Originally from Blackpool, he left school with nothing to write home about and drifted through dead-end jobs and relationships, finishing up in a fairground burger van.  Eventually he managed to save up and get himself to Brussels, where he studied catering with dreams of becoming a restaurateur.  Suddenly his life was shattered when he heard from his brother that his parents and Auntie had been killed in a car crash.  Returning home for the funeral, he met a guy on the train who’d become his partner.  They settled in Blackpool where he got a job as a waiter before eventually setting up a bistro with his brother, using their inheritance.

At first it was good, but gradually the hikes in rent hit him hard and he eventually lost the business, and when his boyfriend deserted him and he was duped by his brother, he went into financial and mental decline.  Since then he’s drifted around our cities to find work.

It’s a story far from unique I suppose, and certainly heartbreaking, but as I can’t help noting that like is the case with many I’ve befriended on my travels who’ve unburdened their story, there’s an air of “that’s how it goes” pragmatism rather than “woe is me” pathos. No, Anthony doesn’t feel sorry for himself, he’s just baffled as to how this happened, how he got here, and how rapid was the journey.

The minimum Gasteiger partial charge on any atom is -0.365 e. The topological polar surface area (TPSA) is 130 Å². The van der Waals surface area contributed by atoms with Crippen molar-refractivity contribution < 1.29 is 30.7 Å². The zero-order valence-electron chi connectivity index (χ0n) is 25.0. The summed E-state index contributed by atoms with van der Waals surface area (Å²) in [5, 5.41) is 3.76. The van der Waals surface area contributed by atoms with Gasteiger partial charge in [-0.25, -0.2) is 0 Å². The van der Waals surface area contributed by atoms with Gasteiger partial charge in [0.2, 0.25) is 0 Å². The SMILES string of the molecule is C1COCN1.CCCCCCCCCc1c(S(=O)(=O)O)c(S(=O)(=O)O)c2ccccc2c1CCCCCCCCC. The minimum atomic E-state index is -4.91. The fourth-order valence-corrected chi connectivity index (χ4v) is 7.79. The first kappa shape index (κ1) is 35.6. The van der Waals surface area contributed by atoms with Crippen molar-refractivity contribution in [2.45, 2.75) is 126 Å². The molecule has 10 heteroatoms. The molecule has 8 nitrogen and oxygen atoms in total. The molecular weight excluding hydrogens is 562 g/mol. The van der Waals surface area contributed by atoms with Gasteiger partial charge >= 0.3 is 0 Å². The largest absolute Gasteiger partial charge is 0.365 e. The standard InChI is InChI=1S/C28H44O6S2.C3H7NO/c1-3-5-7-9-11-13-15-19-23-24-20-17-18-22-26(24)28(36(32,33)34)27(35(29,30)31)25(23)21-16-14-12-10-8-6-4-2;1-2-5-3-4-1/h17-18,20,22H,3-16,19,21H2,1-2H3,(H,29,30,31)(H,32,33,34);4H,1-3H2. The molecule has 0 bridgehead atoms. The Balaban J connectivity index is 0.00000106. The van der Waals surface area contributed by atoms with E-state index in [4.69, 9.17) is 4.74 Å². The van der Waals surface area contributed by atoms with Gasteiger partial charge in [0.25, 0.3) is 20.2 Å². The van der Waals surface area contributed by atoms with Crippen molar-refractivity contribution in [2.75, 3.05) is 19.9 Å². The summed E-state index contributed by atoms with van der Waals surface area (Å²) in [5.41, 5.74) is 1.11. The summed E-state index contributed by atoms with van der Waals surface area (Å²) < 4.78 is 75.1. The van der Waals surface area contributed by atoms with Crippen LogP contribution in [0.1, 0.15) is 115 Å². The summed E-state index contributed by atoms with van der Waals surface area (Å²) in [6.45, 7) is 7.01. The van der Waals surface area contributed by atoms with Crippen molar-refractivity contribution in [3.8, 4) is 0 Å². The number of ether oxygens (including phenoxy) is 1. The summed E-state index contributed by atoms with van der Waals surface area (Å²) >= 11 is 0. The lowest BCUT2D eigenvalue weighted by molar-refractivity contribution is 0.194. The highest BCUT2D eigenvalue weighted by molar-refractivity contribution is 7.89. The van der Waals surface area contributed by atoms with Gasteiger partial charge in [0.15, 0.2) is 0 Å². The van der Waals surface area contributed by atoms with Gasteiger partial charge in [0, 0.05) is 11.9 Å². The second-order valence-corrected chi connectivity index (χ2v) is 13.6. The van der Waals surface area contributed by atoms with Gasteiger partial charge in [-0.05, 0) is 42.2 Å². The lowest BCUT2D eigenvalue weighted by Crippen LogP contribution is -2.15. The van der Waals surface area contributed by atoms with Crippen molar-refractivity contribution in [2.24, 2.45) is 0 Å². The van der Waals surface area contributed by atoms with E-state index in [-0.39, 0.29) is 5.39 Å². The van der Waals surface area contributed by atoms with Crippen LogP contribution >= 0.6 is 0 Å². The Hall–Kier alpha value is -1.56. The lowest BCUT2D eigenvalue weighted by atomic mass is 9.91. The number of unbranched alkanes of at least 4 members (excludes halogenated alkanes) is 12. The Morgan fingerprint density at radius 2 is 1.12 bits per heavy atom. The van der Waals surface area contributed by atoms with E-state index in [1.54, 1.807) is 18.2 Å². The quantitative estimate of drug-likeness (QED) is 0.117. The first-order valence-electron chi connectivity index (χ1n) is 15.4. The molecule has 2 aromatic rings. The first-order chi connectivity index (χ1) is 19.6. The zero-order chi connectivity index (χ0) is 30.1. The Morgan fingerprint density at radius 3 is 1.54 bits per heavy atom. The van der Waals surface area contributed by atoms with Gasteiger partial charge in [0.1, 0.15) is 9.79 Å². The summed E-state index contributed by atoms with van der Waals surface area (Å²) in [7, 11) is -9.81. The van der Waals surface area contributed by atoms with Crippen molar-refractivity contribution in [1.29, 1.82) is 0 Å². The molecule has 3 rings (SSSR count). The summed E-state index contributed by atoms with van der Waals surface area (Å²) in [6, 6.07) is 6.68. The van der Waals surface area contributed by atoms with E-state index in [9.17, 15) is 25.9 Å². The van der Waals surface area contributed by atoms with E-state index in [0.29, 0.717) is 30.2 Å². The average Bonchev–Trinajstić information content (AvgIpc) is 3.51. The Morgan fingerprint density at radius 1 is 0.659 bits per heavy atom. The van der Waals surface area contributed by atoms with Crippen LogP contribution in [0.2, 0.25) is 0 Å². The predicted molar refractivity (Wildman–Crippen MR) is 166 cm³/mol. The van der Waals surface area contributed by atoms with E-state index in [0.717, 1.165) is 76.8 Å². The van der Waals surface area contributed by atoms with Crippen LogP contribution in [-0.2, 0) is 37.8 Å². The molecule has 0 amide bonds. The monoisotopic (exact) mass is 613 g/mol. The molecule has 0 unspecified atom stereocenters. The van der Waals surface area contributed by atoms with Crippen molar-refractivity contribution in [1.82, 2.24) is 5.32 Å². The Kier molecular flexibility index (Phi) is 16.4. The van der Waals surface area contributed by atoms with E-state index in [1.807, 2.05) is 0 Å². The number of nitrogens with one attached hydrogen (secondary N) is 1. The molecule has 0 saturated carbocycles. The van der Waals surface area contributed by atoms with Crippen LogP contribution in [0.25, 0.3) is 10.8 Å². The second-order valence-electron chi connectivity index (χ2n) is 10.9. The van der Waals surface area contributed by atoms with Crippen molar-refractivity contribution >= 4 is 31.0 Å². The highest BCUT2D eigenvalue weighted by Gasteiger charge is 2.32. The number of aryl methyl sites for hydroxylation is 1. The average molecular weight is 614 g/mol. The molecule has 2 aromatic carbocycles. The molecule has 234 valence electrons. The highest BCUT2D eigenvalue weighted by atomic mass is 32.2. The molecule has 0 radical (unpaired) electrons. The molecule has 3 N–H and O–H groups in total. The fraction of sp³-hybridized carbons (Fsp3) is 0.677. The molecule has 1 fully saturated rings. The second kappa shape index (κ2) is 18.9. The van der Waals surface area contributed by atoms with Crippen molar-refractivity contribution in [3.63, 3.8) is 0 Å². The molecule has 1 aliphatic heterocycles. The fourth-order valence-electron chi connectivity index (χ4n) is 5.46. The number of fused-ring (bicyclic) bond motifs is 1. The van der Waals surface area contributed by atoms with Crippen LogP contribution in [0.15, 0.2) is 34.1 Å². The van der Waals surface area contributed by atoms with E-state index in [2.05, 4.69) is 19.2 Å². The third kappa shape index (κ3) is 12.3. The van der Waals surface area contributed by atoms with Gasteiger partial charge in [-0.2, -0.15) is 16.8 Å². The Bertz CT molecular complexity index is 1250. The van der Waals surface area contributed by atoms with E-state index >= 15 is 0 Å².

“Guess it can happen to anyone,” he says, with a grin.

Anthony is a very funny young man of 30, good-looking, bright, friendly and hopeful; all he wants, he says, is to get a full-time job, save up and get back to Belgium. And he will get there in the end.

Impressed with his positivity and warmed by his wit, I ask how this is possible when sleeping rough – and isn’t it dangerous?  Does he encounter violence etc?  With a shrug he says this and other things come with the territory.  He’s been propositioned for sex, “full-blown or a handjob for a tenner”, which he’d never lower himself to; he’s been attacked over a bag of chips, and he’s been offered drugs though he’s never so much as smoked a spliff or tried spice.  Sleeping rough is a last resort, he says, because he sometimes gets casual work and can afford a hostel; it’s finding a full-time job that’s tough.